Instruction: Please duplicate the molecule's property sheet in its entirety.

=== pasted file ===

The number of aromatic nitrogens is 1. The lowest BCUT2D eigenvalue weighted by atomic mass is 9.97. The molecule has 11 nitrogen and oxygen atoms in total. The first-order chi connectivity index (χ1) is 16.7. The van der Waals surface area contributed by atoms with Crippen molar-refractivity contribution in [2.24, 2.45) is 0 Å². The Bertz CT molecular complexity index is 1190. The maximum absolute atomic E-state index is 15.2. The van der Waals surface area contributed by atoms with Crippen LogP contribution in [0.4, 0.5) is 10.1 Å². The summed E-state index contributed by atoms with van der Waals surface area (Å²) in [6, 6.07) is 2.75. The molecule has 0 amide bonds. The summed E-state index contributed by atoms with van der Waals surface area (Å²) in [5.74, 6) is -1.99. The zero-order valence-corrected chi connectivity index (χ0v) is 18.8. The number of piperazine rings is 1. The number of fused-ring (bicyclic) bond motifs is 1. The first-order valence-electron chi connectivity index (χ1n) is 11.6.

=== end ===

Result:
The number of aromatic nitrogens is 1. The lowest BCUT2D eigenvalue weighted by atomic mass is 9.97. The molecule has 11 nitrogen and oxygen atoms in total. The first-order chi connectivity index (χ1) is 16.7. The van der Waals surface area contributed by atoms with Crippen molar-refractivity contribution in [2.24, 2.45) is 0 Å². The Bertz CT molecular complexity index is 1190. The maximum absolute atomic E-state index is 15.2. The van der Waals surface area contributed by atoms with Crippen LogP contribution in [0.4, 0.5) is 10.1 Å². The summed E-state index contributed by atoms with van der Waals surface area (Å²) in [6, 6.07) is 2.75. The molecule has 0 amide bonds. The summed E-state index contributed by atoms with van der Waals surface area (Å²) in [5.74, 6) is -1.99. The zero-order valence-corrected chi connectivity index (χ0v) is 18.8. The number of piperazine rings is 1. The number of fused-ring (bicyclic) bond motifs is 1. The first-order valence-electron chi connectivity index (χ1n) is 11.6.